Wrong Word Wednesday #46

Every week I will demonstrate an example of poor English where a different word is used from the one intended. Sometimes this creates a grammatically incorrect sentence. Unfortunately, the mistake is usually so pervasive that we all do it and such errors are usually made by those who should know better – journalists working for national or global media outlets such as newspapers and television.

Convince / Persuade

If, like me, you did not know the difference then you probably ought to read this. I have been using these words interchangeably for many years and felt slightly embarrassed when I came across the story from The Guardian below. Digging around on this one, it seems there are a number of explanations for how we use the words and what they mean.

The difference is purely in whether the end result is a thought or an action.

Convince: To demonstrate that you have a superior argument… getting them to change their opinion on something.

Persuade: To demonstrate that your idea on how to approach a situation is better than their idea.

Let’s look at England’s terrible run of results in these World Cup Finals. Roy Hodgson gets to keep his job after the team returns him. The FA are convinced that he is the best man for the job, and may have been persuaded not to sack him.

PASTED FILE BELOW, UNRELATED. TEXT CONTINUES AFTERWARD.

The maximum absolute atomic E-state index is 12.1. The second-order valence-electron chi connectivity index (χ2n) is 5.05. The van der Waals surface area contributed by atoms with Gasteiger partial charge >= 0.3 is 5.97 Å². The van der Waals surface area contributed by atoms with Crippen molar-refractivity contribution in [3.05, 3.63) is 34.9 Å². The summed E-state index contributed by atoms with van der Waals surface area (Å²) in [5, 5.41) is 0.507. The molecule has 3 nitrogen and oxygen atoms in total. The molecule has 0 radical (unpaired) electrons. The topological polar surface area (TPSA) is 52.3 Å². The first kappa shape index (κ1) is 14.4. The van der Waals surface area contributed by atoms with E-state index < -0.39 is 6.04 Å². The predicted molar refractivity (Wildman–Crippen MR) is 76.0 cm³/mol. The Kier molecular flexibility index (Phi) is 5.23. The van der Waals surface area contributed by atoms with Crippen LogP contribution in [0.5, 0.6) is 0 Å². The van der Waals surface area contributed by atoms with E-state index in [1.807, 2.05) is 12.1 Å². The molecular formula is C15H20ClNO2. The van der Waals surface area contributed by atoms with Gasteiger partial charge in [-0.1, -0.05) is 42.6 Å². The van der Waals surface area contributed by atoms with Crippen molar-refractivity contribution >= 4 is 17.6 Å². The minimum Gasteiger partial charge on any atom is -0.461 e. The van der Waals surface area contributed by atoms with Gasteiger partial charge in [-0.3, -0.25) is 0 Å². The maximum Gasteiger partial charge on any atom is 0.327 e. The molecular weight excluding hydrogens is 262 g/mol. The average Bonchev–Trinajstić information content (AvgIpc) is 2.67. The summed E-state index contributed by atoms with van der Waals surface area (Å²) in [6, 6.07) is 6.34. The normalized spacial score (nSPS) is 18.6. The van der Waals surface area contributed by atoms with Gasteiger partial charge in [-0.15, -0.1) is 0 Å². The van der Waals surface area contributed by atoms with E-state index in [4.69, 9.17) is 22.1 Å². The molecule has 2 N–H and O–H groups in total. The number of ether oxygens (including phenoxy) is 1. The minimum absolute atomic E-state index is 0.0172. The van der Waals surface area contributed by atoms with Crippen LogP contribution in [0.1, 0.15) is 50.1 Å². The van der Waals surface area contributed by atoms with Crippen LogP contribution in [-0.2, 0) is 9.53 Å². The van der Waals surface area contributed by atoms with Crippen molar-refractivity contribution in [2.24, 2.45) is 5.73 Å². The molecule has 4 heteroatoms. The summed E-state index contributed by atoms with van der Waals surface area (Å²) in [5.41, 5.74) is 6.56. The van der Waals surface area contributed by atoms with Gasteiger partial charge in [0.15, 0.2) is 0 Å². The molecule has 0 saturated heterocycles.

The Guardian has an interesting story on the matter.
Justenglish.me goes into greater detail

4 thoughts on “Wrong Word Wednesday #46

  1. N. E. White

    Wait, I’m not sure I understand. Is that sample sentence using the terms correctly? it seems so based on your definitions (is there a typo in one?).

    1. It’s very subtle I think. As I understand it, I would persuade you to resign (action)…. or I would convince you that it’s not a good idea to stay in your present job (thought / opinion).

      1. There’s barely a hair’s breadth there, isn’t there? It took me a while and some digging around to get it too.

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